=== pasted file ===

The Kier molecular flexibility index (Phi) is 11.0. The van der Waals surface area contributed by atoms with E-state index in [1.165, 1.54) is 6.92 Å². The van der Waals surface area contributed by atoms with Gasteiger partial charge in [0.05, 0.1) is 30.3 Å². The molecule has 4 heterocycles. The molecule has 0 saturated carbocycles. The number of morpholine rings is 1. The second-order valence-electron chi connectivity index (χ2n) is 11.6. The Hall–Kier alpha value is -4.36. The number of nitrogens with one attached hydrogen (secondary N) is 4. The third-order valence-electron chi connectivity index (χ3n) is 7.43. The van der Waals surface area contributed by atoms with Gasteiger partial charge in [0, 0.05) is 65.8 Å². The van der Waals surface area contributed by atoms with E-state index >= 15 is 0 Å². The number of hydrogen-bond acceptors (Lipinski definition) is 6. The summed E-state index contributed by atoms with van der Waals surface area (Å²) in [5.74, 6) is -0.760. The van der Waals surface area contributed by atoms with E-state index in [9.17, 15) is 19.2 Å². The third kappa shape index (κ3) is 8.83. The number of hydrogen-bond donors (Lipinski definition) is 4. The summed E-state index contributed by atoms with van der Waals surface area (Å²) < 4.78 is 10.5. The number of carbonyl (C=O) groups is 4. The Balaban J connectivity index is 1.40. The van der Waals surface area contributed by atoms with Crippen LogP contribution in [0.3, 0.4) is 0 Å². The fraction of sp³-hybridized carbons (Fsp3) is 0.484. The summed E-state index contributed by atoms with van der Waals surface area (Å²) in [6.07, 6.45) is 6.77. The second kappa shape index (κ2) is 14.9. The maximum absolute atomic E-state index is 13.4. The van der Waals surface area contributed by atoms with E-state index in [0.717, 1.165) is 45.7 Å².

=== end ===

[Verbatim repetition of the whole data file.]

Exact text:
The Kier molecular flexibility index (Phi) is 11.0. The van der Waals surface area contributed by atoms with E-state index in [1.165, 1.54) is 6.92 Å². The van der Waals surface area contributed by atoms with Gasteiger partial charge in [0.05, 0.1) is 30.3 Å². The molecule has 4 heterocycles. The molecule has 0 saturated carbocycles. The number of morpholine rings is 1. The second-order valence-electron chi connectivity index (χ2n) is 11.6. The Hall–Kier alpha value is -4.36. The number of nitrogens with one attached hydrogen (secondary N) is 4. The third-order valence-electron chi connectivity index (χ3n) is 7.43. The van der Waals surface area contributed by atoms with Gasteiger partial charge in [0, 0.05) is 65.8 Å². The van der Waals surface area contributed by atoms with E-state index >= 15 is 0 Å². The number of hydrogen-bond acceptors (Lipinski definition) is 6. The summed E-state index contributed by atoms with van der Waals surface area (Å²) in [5.74, 6) is -0.760. The van der Waals surface area contributed by atoms with E-state index in [9.17, 15) is 19.2 Å². The third kappa shape index (κ3) is 8.83. The number of hydrogen-bond donors (Lipinski definition) is 4. The summed E-state index contributed by atoms with van der Waals surface area (Å²) < 4.78 is 10.5. The number of carbonyl (C=O) groups is 4. The Balaban J connectivity index is 1.40. The van der Waals surface area contributed by atoms with Crippen LogP contribution in [0.3, 0.4) is 0 Å². The fraction of sp³-hybridized carbons (Fsp3) is 0.484. The summed E-state index contributed by atoms with van der Waals surface area (Å²) in [6.07, 6.45) is 6.77. The second kappa shape index (κ2) is 14.9. The maximum absolute atomic E-state index is 13.4. The van der Waals surface area contributed by atoms with E-state index in [0.717, 1.165) is 45.7 Å².